“Arkansans seem to be buying the [Republican] product on the shelves. But they don’t seem sold on the brand,” she said. “I’ve heard some Republicans say — which I think is interesting — that they must be vigilant and really pull voters toward their own priorities, because it’s possible that if it’s not just an Obama thing, that it’s largely an Obama thing. And they’d like to continue that success past 2016 when they can’t beat up on him anymore and expect the automatic vote.”
Parry also pointed out that party coherence is easier when that party’s representation becomes smaller, as it has for Arkansas Democrats. Republicans, she said, are now struggling with increasing diversity inside their growing ranks, as reflected in an economic and social issues divide.
All of this is promising for Democrats, since those votes may be up for grabs rather than locked away in a Republican vault. But …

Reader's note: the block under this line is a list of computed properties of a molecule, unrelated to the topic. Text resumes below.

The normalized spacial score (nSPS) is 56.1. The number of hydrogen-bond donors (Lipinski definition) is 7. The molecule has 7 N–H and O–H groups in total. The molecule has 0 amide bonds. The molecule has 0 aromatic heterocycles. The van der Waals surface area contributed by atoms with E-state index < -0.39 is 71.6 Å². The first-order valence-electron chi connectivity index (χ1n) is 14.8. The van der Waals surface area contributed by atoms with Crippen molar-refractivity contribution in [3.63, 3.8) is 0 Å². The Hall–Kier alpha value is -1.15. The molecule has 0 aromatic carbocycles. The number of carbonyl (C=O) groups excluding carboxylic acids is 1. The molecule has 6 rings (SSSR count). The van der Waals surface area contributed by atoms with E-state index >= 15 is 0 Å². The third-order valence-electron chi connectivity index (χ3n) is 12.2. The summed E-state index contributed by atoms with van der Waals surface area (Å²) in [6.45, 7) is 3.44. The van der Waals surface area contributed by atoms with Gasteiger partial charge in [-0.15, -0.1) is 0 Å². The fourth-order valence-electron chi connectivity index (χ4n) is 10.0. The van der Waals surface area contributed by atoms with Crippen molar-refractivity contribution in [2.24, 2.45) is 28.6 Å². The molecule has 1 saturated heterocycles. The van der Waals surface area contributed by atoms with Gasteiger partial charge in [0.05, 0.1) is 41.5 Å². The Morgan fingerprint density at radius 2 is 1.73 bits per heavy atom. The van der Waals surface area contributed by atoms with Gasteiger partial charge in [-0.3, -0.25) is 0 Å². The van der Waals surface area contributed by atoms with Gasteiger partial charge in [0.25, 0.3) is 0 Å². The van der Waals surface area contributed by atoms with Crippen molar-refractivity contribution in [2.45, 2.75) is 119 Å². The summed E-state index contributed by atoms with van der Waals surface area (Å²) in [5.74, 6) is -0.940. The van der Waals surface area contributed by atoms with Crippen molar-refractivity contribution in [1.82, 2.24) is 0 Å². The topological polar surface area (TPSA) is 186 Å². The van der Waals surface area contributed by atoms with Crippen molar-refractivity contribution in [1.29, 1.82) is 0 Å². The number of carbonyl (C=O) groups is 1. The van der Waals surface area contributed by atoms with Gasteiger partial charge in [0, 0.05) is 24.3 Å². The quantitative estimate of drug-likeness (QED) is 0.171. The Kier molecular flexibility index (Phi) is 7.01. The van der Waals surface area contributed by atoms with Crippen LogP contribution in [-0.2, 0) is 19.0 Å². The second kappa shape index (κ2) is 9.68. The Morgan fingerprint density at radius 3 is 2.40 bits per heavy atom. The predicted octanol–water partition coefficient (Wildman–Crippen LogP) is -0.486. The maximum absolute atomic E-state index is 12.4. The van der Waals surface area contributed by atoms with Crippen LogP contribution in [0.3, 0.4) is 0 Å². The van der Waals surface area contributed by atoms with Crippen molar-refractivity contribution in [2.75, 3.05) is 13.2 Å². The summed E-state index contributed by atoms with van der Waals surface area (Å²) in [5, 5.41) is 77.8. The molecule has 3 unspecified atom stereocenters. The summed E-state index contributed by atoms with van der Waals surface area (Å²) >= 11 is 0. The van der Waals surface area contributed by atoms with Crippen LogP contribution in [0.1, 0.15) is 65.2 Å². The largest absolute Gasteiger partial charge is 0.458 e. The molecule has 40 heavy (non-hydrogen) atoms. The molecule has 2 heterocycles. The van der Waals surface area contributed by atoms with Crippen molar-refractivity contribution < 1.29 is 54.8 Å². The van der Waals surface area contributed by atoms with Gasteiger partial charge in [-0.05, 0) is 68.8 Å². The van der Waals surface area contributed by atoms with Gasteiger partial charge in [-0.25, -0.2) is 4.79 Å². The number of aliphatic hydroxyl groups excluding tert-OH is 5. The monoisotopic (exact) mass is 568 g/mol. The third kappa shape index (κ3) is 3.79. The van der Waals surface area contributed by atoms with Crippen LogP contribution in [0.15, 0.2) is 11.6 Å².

“That said, there’s no way the state goes back to the overwhelming Democratic, one-party state that it was for more than 100 years,” Parry said. “That’s gone. The question is whether they [Democrats] can keep it competitive. If they want to keep it competitive, they need those high-profile Democrats who can transcend party labels. That’s why they had success here for so much longer than Democrats in other Southern states.”
Sabin expects the next few years to be fairly evenly matched, with both Republicans and Democrats making gains and losses based on the strength of their candidates.
“I’m certainly not pessimistic about the future of the [Arkansas] Democratic Party. … I think we’ve always been very blessed with prominent names at the top of the ballot, whether it was Senators Bumpers and Pryor, Governors Clinton and Beebe. So I think, to some degree, we maybe took that for granted, and I think we need to do more to let people know who the elected officials are in the Democratic Party now.”